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Parenting, Pregnancy, Sports, Women's Health

Does childbirth make you stronger?

Does childbirth make you stronger?

My husband has often told me I deserve a medal after giving birth to two girls in two years. There’s a lot of blood, sweat and tears involved with having kids, and I couldn’t help but feel amused when I saw the headline – “After a Baby, a Gold?” – of a New York Times blog entry that a colleague (also a mom with two daughters) brought to my attention today. In the piece, writer David Gendelman looks at something a handful of the women competing in this year’s Olympic high jump have in common (well, besides trying to win gold): They’re all new mothers.

Is it a coincidence that these women are performing so well after childbirth, or does having children actually make you stronger? (One mom-competitor reports that she can squat “a lot more” than the 225 pounds she could before having her second daughter.) Sports medicine specialist Elizabeth Joy, MD, isn’t sure about the purported performance-enhancing effects of pregnancy, but she offers one explanation for why athletes may feel so good and strong after delivery:

When a woman delivers, she still has this incredibly expanded blood volume, which declines over the next six weeks. But in that first six-week postpartum period, and particularly among elite athletes who are very fit, I bet they’re getting back to exercise pretty quickly. After their delivery, they just lost 15 pounds. They probably do feel like they have this huge engine with a much lighter load.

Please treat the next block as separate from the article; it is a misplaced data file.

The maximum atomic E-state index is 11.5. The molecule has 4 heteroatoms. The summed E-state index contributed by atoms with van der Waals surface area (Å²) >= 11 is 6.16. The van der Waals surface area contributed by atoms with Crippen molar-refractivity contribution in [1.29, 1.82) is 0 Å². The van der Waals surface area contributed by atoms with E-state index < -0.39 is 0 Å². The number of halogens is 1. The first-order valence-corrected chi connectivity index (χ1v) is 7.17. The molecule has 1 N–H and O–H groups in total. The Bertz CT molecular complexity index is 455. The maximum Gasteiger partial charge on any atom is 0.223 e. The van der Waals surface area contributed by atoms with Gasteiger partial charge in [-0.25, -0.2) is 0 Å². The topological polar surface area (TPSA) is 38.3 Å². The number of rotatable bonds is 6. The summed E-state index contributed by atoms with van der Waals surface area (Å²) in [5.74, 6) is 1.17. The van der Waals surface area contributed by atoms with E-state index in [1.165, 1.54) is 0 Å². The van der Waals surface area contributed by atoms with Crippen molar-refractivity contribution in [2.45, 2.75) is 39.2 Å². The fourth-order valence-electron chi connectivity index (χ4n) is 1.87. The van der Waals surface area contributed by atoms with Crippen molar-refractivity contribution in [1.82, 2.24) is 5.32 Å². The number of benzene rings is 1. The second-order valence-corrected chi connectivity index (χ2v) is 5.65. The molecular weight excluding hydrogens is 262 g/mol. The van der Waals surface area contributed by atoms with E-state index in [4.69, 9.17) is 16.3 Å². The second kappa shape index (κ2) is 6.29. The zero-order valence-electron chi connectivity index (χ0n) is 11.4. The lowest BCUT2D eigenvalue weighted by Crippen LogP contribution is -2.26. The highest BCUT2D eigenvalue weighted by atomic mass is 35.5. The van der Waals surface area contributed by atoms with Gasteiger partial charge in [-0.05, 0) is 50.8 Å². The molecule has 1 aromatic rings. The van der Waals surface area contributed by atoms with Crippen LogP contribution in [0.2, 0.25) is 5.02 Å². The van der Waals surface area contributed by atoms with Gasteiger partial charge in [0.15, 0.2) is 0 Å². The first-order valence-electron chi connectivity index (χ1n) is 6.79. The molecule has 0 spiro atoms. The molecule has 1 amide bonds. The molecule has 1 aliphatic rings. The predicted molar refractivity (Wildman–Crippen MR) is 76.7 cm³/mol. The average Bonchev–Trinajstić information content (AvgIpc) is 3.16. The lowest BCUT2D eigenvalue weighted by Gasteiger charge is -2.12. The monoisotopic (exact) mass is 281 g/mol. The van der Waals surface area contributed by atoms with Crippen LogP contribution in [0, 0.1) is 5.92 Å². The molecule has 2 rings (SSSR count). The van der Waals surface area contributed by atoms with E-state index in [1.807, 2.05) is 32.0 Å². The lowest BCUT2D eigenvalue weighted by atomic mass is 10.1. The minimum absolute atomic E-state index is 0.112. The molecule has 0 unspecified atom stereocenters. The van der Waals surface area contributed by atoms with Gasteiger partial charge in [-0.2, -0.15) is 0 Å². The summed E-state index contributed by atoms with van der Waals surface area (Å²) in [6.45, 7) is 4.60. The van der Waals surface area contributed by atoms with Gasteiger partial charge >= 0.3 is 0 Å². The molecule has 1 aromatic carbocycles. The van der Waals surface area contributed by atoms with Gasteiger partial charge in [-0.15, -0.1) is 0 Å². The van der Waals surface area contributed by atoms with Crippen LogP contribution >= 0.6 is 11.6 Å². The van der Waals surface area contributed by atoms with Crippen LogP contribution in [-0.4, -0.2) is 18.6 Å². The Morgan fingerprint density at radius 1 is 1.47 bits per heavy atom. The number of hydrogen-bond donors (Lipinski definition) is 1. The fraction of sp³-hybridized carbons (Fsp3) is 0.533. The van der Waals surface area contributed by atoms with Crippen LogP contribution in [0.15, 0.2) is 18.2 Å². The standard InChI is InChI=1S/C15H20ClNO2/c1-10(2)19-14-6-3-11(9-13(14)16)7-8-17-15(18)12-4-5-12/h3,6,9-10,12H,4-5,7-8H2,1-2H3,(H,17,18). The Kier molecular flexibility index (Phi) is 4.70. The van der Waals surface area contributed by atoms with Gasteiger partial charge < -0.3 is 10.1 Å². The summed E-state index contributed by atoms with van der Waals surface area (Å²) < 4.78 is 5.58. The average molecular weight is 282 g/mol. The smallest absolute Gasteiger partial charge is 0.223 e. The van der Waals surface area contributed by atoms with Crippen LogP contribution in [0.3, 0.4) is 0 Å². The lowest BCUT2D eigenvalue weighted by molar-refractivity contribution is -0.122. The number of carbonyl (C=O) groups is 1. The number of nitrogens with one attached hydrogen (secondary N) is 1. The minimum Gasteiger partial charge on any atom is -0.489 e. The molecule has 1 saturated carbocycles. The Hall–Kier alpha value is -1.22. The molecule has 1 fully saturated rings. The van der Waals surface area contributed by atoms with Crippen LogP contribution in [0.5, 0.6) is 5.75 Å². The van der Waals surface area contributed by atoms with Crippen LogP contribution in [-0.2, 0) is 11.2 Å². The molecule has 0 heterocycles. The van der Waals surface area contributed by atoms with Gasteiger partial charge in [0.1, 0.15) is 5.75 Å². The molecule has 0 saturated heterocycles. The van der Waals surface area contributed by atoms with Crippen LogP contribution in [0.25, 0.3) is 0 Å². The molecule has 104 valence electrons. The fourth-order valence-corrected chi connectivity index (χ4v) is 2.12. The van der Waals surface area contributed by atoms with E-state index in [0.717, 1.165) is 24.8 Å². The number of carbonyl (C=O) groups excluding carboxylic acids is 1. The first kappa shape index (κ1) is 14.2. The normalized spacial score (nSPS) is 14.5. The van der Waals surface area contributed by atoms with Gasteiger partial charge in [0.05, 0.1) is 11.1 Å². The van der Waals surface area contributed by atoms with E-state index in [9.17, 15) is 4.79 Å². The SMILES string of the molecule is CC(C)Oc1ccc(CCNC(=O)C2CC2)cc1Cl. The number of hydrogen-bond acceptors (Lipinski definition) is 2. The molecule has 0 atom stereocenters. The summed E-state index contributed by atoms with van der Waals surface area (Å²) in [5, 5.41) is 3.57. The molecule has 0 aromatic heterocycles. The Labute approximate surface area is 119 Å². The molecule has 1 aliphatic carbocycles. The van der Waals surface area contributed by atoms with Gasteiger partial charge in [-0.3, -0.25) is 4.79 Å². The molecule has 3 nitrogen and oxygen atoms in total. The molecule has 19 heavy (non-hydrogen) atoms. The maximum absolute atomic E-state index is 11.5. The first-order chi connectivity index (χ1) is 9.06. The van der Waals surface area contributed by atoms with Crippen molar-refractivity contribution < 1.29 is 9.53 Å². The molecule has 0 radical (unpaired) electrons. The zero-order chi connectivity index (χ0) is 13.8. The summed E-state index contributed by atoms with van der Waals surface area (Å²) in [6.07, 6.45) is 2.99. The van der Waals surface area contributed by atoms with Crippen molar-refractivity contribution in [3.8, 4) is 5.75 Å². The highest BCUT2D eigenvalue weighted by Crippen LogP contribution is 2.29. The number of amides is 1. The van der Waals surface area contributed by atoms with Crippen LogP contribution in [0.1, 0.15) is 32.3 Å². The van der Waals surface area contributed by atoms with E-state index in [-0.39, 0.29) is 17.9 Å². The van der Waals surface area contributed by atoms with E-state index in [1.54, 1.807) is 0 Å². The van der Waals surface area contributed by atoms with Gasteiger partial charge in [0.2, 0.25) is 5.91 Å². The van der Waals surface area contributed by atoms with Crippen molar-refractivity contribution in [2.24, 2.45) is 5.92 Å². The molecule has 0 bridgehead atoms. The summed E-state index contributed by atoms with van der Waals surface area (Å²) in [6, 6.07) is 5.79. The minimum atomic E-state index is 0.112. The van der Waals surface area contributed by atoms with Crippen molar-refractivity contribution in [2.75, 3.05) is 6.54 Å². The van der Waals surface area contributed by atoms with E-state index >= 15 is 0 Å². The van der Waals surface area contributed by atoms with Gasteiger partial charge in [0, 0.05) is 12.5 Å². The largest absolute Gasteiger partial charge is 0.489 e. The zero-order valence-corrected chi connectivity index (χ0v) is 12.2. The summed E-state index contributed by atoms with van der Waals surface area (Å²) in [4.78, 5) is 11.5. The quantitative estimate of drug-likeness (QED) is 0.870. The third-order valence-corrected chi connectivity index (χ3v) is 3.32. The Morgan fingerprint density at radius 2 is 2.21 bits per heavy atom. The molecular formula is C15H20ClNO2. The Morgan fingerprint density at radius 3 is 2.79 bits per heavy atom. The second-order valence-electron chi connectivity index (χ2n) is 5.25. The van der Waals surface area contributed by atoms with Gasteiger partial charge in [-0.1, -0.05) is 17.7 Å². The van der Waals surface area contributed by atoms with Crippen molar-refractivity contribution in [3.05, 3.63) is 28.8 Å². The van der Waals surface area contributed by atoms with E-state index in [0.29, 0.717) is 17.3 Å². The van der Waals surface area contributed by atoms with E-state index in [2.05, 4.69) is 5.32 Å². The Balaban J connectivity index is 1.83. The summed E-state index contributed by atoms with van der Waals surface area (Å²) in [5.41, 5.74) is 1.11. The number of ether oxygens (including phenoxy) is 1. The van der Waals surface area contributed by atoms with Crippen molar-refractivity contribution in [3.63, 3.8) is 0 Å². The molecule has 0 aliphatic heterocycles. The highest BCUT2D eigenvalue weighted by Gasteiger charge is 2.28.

Benjamin Levine, MD, who teaches exercise sciences at the University of Texas Southwestern Medical Center, also can’t attribute a single factor to postpartum strength, but he thinks perhaps parenting has a positive change on the mental perspective of these Olympic-competing moms. “It’s a major life change, and the ones that deal with it and thrive, perhaps it focuses their concentration. Maybe they have more to win for. Maybe they’re more highly motivated.”

So even though there may be no scientific evidence indicating a link between strength and childbirth, I thought high jumper Amy Acuff said it best when she described why working out seemed easier after having a baby. “I thought about how I do almost the same thing with a 20-plus pound baby all day that I did with the medicine ball,” she said.

Oh – and Hubby, if you’re reading this, a medal is nice but getting more sleep would be even sweeter.

Previously: How safe is rigorous exercise during pregnancy?Pregnant curler competing in Olympics and Pregnant and on the move: The importance of exercise for moms-to-be
Photo by Steve Fair

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